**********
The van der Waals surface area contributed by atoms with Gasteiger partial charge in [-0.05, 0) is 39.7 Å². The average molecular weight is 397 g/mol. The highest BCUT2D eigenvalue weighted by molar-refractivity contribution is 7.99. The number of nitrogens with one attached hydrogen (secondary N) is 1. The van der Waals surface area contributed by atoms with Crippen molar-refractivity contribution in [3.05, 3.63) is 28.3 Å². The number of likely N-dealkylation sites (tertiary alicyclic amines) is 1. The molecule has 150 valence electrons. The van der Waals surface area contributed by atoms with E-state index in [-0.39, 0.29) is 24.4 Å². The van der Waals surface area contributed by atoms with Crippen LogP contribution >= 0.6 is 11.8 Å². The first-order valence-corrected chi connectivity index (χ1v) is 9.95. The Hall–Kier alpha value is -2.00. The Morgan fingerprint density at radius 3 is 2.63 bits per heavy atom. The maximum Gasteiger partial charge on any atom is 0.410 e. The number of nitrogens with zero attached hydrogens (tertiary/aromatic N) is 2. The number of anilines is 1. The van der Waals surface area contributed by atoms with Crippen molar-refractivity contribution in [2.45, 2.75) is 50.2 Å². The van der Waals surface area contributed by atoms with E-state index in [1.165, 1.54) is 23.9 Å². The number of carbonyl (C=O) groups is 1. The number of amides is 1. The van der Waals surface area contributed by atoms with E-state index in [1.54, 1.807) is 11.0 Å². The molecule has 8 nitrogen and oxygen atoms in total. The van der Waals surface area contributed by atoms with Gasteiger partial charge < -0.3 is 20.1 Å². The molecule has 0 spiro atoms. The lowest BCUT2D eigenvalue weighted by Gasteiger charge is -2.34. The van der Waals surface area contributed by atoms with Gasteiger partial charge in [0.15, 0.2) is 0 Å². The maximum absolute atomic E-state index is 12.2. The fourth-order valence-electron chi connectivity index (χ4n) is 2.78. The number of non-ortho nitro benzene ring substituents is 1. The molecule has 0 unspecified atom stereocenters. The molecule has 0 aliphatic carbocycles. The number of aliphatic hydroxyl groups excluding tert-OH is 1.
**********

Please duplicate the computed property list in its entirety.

The van der Waals surface area contributed by atoms with Gasteiger partial charge in [-0.05, 0) is 39.7 Å². The average molecular weight is 397 g/mol. The highest BCUT2D eigenvalue weighted by molar-refractivity contribution is 7.99. The number of nitrogens with one attached hydrogen (secondary N) is 1. The van der Waals surface area contributed by atoms with Crippen molar-refractivity contribution in [3.05, 3.63) is 28.3 Å². The number of likely N-dealkylation sites (tertiary alicyclic amines) is 1. The molecule has 150 valence electrons. The van der Waals surface area contributed by atoms with E-state index in [-0.39, 0.29) is 24.4 Å². The van der Waals surface area contributed by atoms with Crippen LogP contribution >= 0.6 is 11.8 Å². The first-order valence-corrected chi connectivity index (χ1v) is 9.95. The Hall–Kier alpha value is -2.00. The Morgan fingerprint density at radius 3 is 2.63 bits per heavy atom. The maximum Gasteiger partial charge on any atom is 0.410 e. The number of nitrogens with zero attached hydrogens (tertiary/aromatic N) is 2. The number of anilines is 1. The van der Waals surface area contributed by atoms with Crippen molar-refractivity contribution in [2.45, 2.75) is 50.2 Å². The van der Waals surface area contributed by atoms with E-state index in [1.165, 1.54) is 23.9 Å². The number of carbonyl (C=O) groups is 1. The number of amides is 1. The van der Waals surface area contributed by atoms with E-state index in [1.54, 1.807) is 11.0 Å². The molecule has 8 nitrogen and oxygen atoms in total. The van der Waals surface area contributed by atoms with Gasteiger partial charge < -0.3 is 20.1 Å². The molecule has 0 spiro atoms. The lowest BCUT2D eigenvalue weighted by Gasteiger charge is -2.34. The van der Waals surface area contributed by atoms with Gasteiger partial charge in [0.15, 0.2) is 0 Å². The maximum absolute atomic E-state index is 12.2. The fourth-order valence-electron chi connectivity index (χ4n) is 2.78. The number of non-ortho nitro benzene ring substituents is 1. The molecule has 0 unspecified atom stereocenters. The molecule has 0 aliphatic carbocycles. The number of aliphatic hydroxyl groups excluding tert-OH is 1.